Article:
She chases squirrels out the coop, and once, when the rabbits were a lot younger and smaller, she jumped on one and attempted to thoroughly thrash it. (I’m not sure the rabbit noticed…)

Once the pet rabbits are moved into their new quarters, I’ll have the former duck coop available again…and this year, I’m getting a few Naked Neck chickens to raise for meat.

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Naked Neck, or “Turken”

I have decided against raising the traditional “broilers”, those unnatural frankenchickens. Instead I chose this traditional meat breed, partly because they naturally have 40% less feathers (and not just on their necks). Less feathers mean less plucking!

Since I will be butchering both rabbits and meat chickens here next year, I decided I need a sort of summer kitchen, with an outdoor sink and a place to process animals. I selected this corner, which has always just been a place to store excess junk.

One bonus, once I put up a new solid fence at the back, it will be very private and out of the way of nosy neighbors.

The frizzle cochins roosters are gone…into my freezer. Probably because of the time of year, I couldn’t find anyone who wanted to take them off my hands. It’s just as well, really. They were massive boys (I called them the “Turkeys”) and butchering them was good practice for what’s to come.  The larger one dressed out at just over 5lbs, and the smaller just under that.

I used my new Ballista bolt gun, and I highly, highly recommend it. Easy to use, and I loved how instant and humane the death was. I truly believe the roosters were dead without ever having any inkling anything was happening. Even mom helped with the plucking and gutting.  And one interesting thing I noticed while gutting them: they didn’t stink. It’s pretty commonly known that the insides of chickens smell pretty terrible – that was certainly the case with the one other rooster (belonging to a friend) that I butchered. Gah. Nasty. But because my chickens eat a natural diet of grains, bugs, and vegetables (plus some table scraps) their poop doesn’t stink…and so apparently…neither do their insides.

My hens were SO HAPPY to have the roosters gone. The girls generally would not put up with any roostery nonsense from the boys, but my shy little Barnvelder, Josie, was being terrorized by them. The last couple of days, she took to hiding all by herself in the back of the yard, and wouldn’t come to the coop even to eat or drink unless I was there.  Even after I saw this happening, and penned the roos up separately so they couldn’t get to the hens, she didn’t feel safe. Poor girl.  Today, the first full day the roos are gone, the hens are so relaxed. They are sleeping in the sun, stretched out and purring.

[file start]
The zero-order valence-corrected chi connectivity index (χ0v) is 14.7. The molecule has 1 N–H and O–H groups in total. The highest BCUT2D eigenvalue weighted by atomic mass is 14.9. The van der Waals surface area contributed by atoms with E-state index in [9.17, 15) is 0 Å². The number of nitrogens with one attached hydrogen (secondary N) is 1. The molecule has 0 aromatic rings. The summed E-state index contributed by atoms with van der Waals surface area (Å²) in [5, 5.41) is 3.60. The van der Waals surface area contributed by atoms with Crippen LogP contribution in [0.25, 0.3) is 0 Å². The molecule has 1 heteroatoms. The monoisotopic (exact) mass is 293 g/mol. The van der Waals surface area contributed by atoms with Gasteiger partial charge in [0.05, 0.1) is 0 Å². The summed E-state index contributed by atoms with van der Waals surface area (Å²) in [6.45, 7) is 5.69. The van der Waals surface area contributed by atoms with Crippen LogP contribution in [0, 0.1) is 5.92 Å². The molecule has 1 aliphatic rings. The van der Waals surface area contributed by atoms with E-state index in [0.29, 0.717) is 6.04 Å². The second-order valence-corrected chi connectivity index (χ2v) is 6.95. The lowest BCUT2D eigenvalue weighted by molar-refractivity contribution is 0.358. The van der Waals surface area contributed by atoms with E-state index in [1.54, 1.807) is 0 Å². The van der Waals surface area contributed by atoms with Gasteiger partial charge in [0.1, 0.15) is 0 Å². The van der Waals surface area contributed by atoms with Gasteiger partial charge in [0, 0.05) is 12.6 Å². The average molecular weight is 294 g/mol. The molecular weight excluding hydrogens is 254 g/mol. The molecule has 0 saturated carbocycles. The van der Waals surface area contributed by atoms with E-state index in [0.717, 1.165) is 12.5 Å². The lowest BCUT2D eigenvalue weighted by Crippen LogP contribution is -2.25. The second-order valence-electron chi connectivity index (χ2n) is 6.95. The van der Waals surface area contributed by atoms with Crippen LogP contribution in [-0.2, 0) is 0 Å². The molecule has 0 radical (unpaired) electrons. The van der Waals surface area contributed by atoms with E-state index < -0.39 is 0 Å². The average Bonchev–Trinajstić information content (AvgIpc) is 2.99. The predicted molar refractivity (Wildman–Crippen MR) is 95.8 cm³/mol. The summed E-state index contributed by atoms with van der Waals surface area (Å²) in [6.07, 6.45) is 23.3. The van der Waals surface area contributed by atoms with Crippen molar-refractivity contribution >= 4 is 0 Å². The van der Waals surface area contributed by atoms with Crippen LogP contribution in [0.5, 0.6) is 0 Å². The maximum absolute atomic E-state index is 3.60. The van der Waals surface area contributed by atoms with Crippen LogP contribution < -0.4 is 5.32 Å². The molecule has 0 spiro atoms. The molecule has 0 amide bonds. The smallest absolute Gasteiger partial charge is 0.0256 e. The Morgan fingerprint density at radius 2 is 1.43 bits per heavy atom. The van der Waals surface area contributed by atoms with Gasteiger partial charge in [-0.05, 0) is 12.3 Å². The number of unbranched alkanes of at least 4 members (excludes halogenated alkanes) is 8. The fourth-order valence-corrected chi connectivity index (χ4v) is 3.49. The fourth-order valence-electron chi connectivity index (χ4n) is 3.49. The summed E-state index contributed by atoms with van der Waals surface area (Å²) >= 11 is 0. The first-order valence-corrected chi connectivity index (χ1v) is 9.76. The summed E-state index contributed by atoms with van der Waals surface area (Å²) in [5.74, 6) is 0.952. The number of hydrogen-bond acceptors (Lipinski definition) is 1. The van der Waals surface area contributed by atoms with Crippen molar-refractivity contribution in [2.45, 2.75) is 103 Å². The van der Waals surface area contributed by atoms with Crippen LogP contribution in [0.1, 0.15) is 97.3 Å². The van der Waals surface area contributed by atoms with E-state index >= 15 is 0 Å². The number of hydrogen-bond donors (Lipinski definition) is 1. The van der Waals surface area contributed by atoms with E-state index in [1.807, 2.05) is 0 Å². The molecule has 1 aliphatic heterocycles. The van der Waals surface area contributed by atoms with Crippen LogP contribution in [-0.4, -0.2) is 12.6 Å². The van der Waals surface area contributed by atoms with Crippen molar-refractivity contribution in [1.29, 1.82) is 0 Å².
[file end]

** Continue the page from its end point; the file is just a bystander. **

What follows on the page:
I am, of course, keeping their sister, the blue frizzle cochin Ophelia. She’s such a calm, pretty girl…and she loves having her picture taken. She’ll stand and wait, every time she sees the camera.

My little soulmate chicken, Ellie, hates the camera – but also gets extremely jealous of all the attention Ophelia is getting. She pulls on my pants legs, whining with increasing volume and anxiety, and if I still keep ignoring her, she stalks away and stands in the corner with her back to me until I apologize.

This is my life: fluffy frizzle divas and jealous Welsummers.

My Favorite Books of 2016

As always, I read a ton of books in 2016 – 155 of them, to be exact! Out of those, here is my annual list of the ones I loved the most. They are in no particular order…except that my Book of the Year is at the end.

#1: Bread Illustrated, a Step-by-Step to Achieving Bakery Quality Results at Home, by the America’s Test Kitchen.

indexMy new go-to bread book.  Love that it explains why it tells you to do a particular step, or use a certain flour, or whatever. The illustrations are amazing, and all the recipes I’ve tried have turned out perfectly.

#2: Thicket, by Joe R. Lansdale

51dijm6-dtlWow, this man can write. Beautiful book.

#3: How to Be a Victorian, by Ruth Goodman

2So very fascinating, and unlike virtually every other “how they lived” book out there, this author knows her business first-hand. She has spent months living in the Victorian world, and has personally worn, eaten, and done the work she writes about. No silly comments about corset-wearing women being unable to sit down in this book – she’s actually harvested wheat with a scythe while wearing hers! (And found it easier than when not wearing a corset actually, back support for the win!) I now want to try making some of the skin creams and other cosmetics; they sound much better than our modern ones – and much safer for our health.